The future of journalism? Some GOOD conversations about Tomorrow
(Apologies for the headline, but I’m a fan of terrible puns.)
In the best case scenario, the journalism profession is undergoing a serious, radical (and maybe long-overdue) makeover. In the worst, as has oft been lamented the last few years, it’s dying off. In either case, it’s fair to say that the traditional gate-keepers of the profession — who are largely white, male, hetero and disproportionately from well-off backgrounds — are increasingly finding themselves out of touch with their readers, technology, the market and the direction this whole enterprise appears to be going.
At Raw Story, we spend a great deal of time thinking about the future of journalism (and, of course, our site and its place in that future). And one thing we’re sure of: the old way of doing things — from trying to force people to read what we think they ought to by failing to publish the alternatives, to looking at the news through only one supposedly-objective lens (which just happens to be white, male, hetero and well-heeled, of course), to blaming disinterested readers rather than uninteresting copy for public apathy — is on its way out.
Which is one reason why (as Andrew Beaujon noted) I put some of my money where my fingers have clicked and backed the Tomorrow Magazine Kickstarter yesterday. Tomorrow is a “a one-shot magazine about creative destruction” helmed by the 8 staffers who were either fired by or quit GOOD in its early June editorial massacre, including former American Prospect deputy editor Ann Friedman.
ThinkProgress’ Alyssa Rosenberg pointed out in a column this morning that both Tomorrow and The American Prospect recently (successfully) went directly to readers to fund operating and production costs, which helped her (and others) ballpark what it takes to produce a magazine. She said:
But I do think that in our conversations about media consumption and supportable business models, it’s really useful to know what the minimum costs of putting out a magazine like the Prospect or Tomorrow, or a television show like Louie, or a great-sounding album are. The more targets we have, the more we can think creatively about sustainable business models that will help us consistently reach them. It’s one thing to want media to be cheaper. It’s another to suss out how cheap it can actually get, and to make peace with that.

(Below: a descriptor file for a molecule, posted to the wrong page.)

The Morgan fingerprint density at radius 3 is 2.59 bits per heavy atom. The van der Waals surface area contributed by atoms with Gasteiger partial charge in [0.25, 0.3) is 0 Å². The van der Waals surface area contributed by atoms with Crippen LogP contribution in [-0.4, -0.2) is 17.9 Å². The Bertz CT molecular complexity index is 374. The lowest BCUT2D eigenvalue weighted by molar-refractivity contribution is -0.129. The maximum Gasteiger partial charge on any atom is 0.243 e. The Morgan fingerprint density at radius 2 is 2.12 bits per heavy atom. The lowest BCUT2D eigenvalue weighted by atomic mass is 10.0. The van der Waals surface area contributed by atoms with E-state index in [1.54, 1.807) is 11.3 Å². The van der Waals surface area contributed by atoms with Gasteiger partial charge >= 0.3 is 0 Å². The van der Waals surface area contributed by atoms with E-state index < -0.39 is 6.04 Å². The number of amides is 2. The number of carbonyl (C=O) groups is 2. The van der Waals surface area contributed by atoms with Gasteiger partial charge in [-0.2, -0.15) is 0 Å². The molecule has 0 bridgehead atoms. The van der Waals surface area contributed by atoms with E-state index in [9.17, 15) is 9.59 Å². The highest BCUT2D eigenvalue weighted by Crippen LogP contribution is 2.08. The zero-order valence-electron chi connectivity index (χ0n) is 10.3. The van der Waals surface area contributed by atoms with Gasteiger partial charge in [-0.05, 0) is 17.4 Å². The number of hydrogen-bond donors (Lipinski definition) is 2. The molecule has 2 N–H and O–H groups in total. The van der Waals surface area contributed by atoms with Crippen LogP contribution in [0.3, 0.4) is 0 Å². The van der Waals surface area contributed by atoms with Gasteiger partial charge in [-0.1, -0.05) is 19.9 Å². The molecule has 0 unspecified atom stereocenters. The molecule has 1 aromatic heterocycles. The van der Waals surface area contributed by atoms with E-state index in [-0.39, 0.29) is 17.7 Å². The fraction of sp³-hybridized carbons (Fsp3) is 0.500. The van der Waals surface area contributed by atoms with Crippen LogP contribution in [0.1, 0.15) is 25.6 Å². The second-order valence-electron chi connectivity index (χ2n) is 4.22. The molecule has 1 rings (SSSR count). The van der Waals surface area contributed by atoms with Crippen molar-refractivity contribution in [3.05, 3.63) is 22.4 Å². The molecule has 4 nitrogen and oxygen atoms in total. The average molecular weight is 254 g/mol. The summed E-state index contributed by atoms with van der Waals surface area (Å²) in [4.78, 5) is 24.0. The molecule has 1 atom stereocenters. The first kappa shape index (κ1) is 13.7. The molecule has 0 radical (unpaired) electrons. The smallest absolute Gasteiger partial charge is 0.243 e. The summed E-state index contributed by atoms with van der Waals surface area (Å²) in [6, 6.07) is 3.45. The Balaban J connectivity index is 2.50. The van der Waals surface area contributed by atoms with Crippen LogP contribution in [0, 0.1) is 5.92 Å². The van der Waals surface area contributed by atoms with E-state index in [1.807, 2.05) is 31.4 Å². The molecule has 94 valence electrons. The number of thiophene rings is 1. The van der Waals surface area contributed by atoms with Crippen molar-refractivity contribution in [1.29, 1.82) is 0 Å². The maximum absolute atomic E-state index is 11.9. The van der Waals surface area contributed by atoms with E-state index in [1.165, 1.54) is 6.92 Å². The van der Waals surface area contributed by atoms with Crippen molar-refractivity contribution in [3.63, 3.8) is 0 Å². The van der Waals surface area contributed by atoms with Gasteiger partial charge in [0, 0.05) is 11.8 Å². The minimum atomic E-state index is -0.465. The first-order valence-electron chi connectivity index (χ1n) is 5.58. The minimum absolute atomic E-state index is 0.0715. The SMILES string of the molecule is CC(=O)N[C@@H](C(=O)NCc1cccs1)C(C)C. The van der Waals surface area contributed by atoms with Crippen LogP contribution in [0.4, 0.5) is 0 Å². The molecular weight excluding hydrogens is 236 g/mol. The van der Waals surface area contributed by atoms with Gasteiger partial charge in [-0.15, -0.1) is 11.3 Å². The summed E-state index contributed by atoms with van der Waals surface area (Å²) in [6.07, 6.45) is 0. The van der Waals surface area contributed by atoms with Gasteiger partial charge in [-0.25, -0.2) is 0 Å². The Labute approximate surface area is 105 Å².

Now, obviously, a Kickstarter that is intended to fund production and distribution costs but not pay the writers and editors who produce content for the magazine (though the Tomorrow-ians say they plan to split excess funds among the contributors) isn’t the only answer to how to fund journalism, or even necessarily a sustainable answer any more than emergency fund drives can work every time there’s a shortfall. But it is, before the magazine even puts out a piece, starting conversations about how to fund interesting journalism in the absence of advertisers. And, for once, those conversations are being started and led by people other than the traditional journalism gatekeepers.
The editorial team behind Tomorrow‘s concept isn’t your typical pale, male and stale group of guys creating new media in the old media’s image. Instead, the folks who want to bring you a magazine about the future of things looks like what we suspect the rest of the media will eventually have to look like if they don’t want an all-male, all-white readership: not all-male, all-white or all-rich.
Not a bad start to the future.